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An Enhanced Statistical Approach for Evolutionary
Algorithm Comparison
Eduardo G. Carrano
Research Group for Intelligent
Systems  GPSI
Centro Federal de Educação
Tecnológica de Minas Gerais
Av. Amazonas, 5253  Nova
Suiça  30480000
Belo Horizonte  MG, Brazil
egcarrano@deii.cefetmg.br
Ricardo H. C. Takahashi
Dep. Mathematics
Universidade Federal de
Minas Gerais
Av. Antônio Carlos, 6627 
Pampulha  31270010
Belo Horizonte  MG, Brazil
taka@mat.ufmg.br
Elizabeth F. Wanner
Dep. Mathematics
Universidade Federal de Ouro
Preto
Campus Universitário, Morro
do Cruzeiro  35400000
Ouro Preto  MG, Brazil
efwanner@iceb.ufop.br
ABSTRACT
This paper presents an enhanced approach for comparing evolu
tionary algorithm. This approach is based on three statistical tech
niques: (a) Principal Component Analysis, which is used to make
the data uncorrelated; (b) Bootstrapping, which is employed to
build the probability distribution function of the merit functions;
and (c) Stochastic Dominance Analysis, that is employed to make
possible the comparison between two or more probability distri
bution functions. Since the approach proposed here is not based
on parametric properties, it can be applied to compare any kind of
quantity, regardless the probability distribution function. The re
sults achieved by the proposed approach have provided more sup
ported decisions than former approaches, when applied to the same
problems.
Categories and Subject Descriptors
G.1.6 [Mathematic of Computing]: Numerical Analysis—Opti
mization
General Terms
Algorithms
Keywords
evolutionary algorithms, algorithm comparison, evolutionary en
coding schemes, tree network design
1. INTRODUCTION
When deterministic optimization algorithms are compared, their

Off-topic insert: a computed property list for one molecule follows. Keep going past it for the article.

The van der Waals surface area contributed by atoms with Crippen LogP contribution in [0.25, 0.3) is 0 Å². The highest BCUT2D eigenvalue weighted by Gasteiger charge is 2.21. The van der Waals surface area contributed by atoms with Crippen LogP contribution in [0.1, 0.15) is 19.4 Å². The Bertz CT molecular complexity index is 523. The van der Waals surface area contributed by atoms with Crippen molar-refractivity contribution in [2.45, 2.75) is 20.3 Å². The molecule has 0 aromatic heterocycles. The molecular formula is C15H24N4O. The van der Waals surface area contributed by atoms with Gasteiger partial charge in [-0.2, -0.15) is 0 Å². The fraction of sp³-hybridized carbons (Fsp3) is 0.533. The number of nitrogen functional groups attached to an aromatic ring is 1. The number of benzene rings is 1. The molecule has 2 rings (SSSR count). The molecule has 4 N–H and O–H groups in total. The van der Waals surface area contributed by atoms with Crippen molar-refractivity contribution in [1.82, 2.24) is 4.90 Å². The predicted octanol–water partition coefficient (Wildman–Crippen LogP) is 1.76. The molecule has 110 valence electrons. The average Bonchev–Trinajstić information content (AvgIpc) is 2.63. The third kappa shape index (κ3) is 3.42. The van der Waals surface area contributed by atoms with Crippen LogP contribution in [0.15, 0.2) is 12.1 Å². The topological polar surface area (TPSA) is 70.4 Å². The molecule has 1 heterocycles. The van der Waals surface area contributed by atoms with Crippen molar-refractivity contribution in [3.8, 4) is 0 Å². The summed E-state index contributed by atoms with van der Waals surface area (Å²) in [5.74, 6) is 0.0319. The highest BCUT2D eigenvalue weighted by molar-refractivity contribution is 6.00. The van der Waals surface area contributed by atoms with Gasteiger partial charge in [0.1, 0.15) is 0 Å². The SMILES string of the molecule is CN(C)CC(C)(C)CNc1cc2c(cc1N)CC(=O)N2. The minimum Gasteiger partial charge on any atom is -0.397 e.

performances are characterized by their computational complexity
only. Since those algorithms always perform the same sequence
of deterministic steps, it is guaranteed under some assumptions
that, starting from a given initial point, an algorithm converges (i.e.,
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reaches a stop criterion) in a fixed number of algorithm iterations
(the solution that is reached is not necessarily the global optimum
of the problem) [5].
The performance analysis of evolutionary algorithms cannot fol
low the same methodology. The stochastic nature of those algo
rithms introduces another issue that must be considered: it is not
guaranteed, in any single run, the achievement of the same solu
tion that has been found in another run and, even when the same
solution is reached, the computational effort spent to obtain this
solution varies in different runs of the same algorithm [5].
The flexible structure of the evolutionary algorithms makes pos
sible to build them in several different ways, what leads to different
algorithms which usually present different performance. This com
binatorial scenario of possible algorithms motivates the efforts for
developing evaluation/comparison methods for evolutionary algo
rithms, such as the ones presented in [5, 4, 18, 19, 1].
Some of the approaches proposed in literature state the assump
tion that, in some cases, the convergence is almost ensured, and
thereforecouldbeassumedastrue. Therefore, itispossibletocom
pare the algorithms based on a single criterion: the computational
effort required to reach the optimum. In this approach, the com
putational cost of the algorithm is modeled as a random variable,